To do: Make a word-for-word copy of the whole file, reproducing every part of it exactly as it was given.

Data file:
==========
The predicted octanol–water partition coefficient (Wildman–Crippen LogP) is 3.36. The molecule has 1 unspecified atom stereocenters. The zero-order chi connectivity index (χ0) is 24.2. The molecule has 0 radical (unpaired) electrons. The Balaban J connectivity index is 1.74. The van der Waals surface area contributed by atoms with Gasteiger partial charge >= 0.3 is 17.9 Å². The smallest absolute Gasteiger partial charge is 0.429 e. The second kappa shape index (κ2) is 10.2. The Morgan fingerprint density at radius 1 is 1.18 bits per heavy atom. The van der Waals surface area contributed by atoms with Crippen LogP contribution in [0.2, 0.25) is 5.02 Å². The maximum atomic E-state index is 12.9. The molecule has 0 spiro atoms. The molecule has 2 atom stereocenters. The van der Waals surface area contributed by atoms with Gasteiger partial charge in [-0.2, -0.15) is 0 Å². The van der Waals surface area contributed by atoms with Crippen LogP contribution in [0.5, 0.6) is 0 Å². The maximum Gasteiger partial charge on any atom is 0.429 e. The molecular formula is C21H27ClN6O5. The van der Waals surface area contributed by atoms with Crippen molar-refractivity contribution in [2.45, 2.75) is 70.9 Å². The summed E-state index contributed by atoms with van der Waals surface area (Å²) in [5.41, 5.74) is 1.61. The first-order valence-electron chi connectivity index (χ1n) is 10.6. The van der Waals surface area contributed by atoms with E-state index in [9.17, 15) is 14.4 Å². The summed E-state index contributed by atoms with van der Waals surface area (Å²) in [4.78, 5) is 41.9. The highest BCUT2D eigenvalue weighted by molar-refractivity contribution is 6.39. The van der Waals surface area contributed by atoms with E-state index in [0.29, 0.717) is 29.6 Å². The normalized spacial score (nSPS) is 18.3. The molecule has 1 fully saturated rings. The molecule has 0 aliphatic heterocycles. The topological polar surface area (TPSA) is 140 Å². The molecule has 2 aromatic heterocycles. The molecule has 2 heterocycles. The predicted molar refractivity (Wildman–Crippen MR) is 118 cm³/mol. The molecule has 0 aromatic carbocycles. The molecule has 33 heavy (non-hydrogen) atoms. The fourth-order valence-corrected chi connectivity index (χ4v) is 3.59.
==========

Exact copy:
The predicted octanol–water partition coefficient (Wildman–Crippen LogP) is 3.36. The molecule has 1 unspecified atom stereocenters. The zero-order chi connectivity index (χ0) is 24.2. The molecule has 0 radical (unpaired) electrons. The Balaban J connectivity index is 1.74. The van der Waals surface area contributed by atoms with Gasteiger partial charge >= 0.3 is 17.9 Å². The smallest absolute Gasteiger partial charge is 0.429 e. The second kappa shape index (κ2) is 10.2. The Morgan fingerprint density at radius 1 is 1.18 bits per heavy atom. The van der Waals surface area contributed by atoms with Crippen LogP contribution in [0.2, 0.25) is 5.02 Å². The maximum atomic E-state index is 12.9. The molecule has 0 spiro atoms. The molecule has 2 atom stereocenters. The van der Waals surface area contributed by atoms with Gasteiger partial charge in [-0.2, -0.15) is 0 Å². The van der Waals surface area contributed by atoms with Crippen LogP contribution in [0.5, 0.6) is 0 Å². The maximum Gasteiger partial charge on any atom is 0.429 e. The molecular formula is C21H27ClN6O5. The van der Waals surface area contributed by atoms with Crippen molar-refractivity contribution in [2.45, 2.75) is 70.9 Å². The summed E-state index contributed by atoms with van der Waals surface area (Å²) in [5.41, 5.74) is 1.61. The first-order valence-electron chi connectivity index (χ1n) is 10.6. The van der Waals surface area contributed by atoms with E-state index in [9.17, 15) is 14.4 Å². The summed E-state index contributed by atoms with van der Waals surface area (Å²) in [4.78, 5) is 41.9. The highest BCUT2D eigenvalue weighted by molar-refractivity contribution is 6.39. The van der Waals surface area contributed by atoms with E-state index in [0.29, 0.717) is 29.6 Å². The normalized spacial score (nSPS) is 18.3. The molecule has 1 fully saturated rings. The molecule has 0 aliphatic heterocycles. The topological polar surface area (TPSA) is 140 Å². The molecule has 2 aromatic heterocycles. The molecule has 2 heterocycles. The predicted molar refractivity (Wildman–Crippen MR) is 118 cm³/mol. The molecule has 0 aromatic carbocycles. The molecule has 33 heavy (non-hydrogen) atoms. The fourth-order valence-corrected chi connectivity index (χ4v) is 3.59.